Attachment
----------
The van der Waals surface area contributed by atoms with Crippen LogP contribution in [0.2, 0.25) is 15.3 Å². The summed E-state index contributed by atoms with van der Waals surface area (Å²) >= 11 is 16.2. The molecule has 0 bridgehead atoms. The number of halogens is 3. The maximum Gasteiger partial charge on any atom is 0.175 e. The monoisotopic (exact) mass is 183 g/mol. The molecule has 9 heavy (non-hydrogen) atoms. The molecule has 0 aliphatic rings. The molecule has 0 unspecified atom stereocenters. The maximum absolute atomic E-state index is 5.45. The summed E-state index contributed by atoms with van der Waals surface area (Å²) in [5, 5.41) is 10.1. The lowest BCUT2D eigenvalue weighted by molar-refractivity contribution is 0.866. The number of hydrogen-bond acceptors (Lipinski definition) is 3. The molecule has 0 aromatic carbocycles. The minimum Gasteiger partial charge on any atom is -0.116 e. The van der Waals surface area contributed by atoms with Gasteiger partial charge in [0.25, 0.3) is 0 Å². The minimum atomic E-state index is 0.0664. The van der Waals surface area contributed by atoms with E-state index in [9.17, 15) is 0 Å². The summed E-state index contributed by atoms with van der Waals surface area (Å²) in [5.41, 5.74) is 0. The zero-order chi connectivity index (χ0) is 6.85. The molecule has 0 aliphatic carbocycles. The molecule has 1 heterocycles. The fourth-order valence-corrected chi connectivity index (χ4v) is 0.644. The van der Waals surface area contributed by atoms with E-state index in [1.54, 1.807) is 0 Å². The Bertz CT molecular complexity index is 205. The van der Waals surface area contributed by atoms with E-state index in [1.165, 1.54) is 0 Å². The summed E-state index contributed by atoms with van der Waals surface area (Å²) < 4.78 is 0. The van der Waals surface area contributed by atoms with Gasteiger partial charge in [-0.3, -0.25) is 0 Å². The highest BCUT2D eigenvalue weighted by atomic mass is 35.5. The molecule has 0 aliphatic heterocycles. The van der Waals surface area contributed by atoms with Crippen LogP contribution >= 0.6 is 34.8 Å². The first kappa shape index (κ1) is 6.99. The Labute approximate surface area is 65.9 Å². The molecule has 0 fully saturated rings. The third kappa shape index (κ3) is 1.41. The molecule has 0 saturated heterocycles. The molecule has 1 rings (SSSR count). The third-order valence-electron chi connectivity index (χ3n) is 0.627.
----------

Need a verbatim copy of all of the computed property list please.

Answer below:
The van der Waals surface area contributed by atoms with Crippen LogP contribution in [0.2, 0.25) is 15.3 Å². The summed E-state index contributed by atoms with van der Waals surface area (Å²) >= 11 is 16.2. The molecule has 0 bridgehead atoms. The number of halogens is 3. The maximum Gasteiger partial charge on any atom is 0.175 e. The monoisotopic (exact) mass is 183 g/mol. The molecule has 9 heavy (non-hydrogen) atoms. The molecule has 0 aliphatic rings. The molecule has 0 unspecified atom stereocenters. The maximum absolute atomic E-state index is 5.45. The summed E-state index contributed by atoms with van der Waals surface area (Å²) in [5, 5.41) is 10.1. The lowest BCUT2D eigenvalue weighted by molar-refractivity contribution is 0.866. The number of hydrogen-bond acceptors (Lipinski definition) is 3. The molecule has 0 aromatic carbocycles. The minimum Gasteiger partial charge on any atom is -0.116 e. The van der Waals surface area contributed by atoms with Gasteiger partial charge in [0.25, 0.3) is 0 Å². The minimum atomic E-state index is 0.0664. The van der Waals surface area contributed by atoms with E-state index in [9.17, 15) is 0 Å². The summed E-state index contributed by atoms with van der Waals surface area (Å²) in [5.41, 5.74) is 0. The zero-order chi connectivity index (χ0) is 6.85. The molecule has 0 aliphatic carbocycles. The molecule has 1 heterocycles. The fourth-order valence-corrected chi connectivity index (χ4v) is 0.644. The van der Waals surface area contributed by atoms with E-state index in [1.54, 1.807) is 0 Å². The Bertz CT molecular complexity index is 205. The van der Waals surface area contributed by atoms with E-state index in [1.165, 1.54) is 0 Å². The summed E-state index contributed by atoms with van der Waals surface area (Å²) < 4.78 is 0. The van der Waals surface area contributed by atoms with Gasteiger partial charge in [-0.3, -0.25) is 0 Å². The highest BCUT2D eigenvalue weighted by atomic mass is 35.5. The molecule has 0 aliphatic heterocycles. The van der Waals surface area contributed by atoms with Crippen LogP contribution >= 0.6 is 34.8 Å². The first kappa shape index (κ1) is 6.99. The Labute approximate surface area is 65.9 Å². The molecule has 0 fully saturated rings. The third kappa shape index (κ3) is 1.41. The molecule has 0 saturated heterocycles. The molecule has 1 rings (SSSR count). The third-order valence-electron chi connectivity index (χ3n) is 0.627.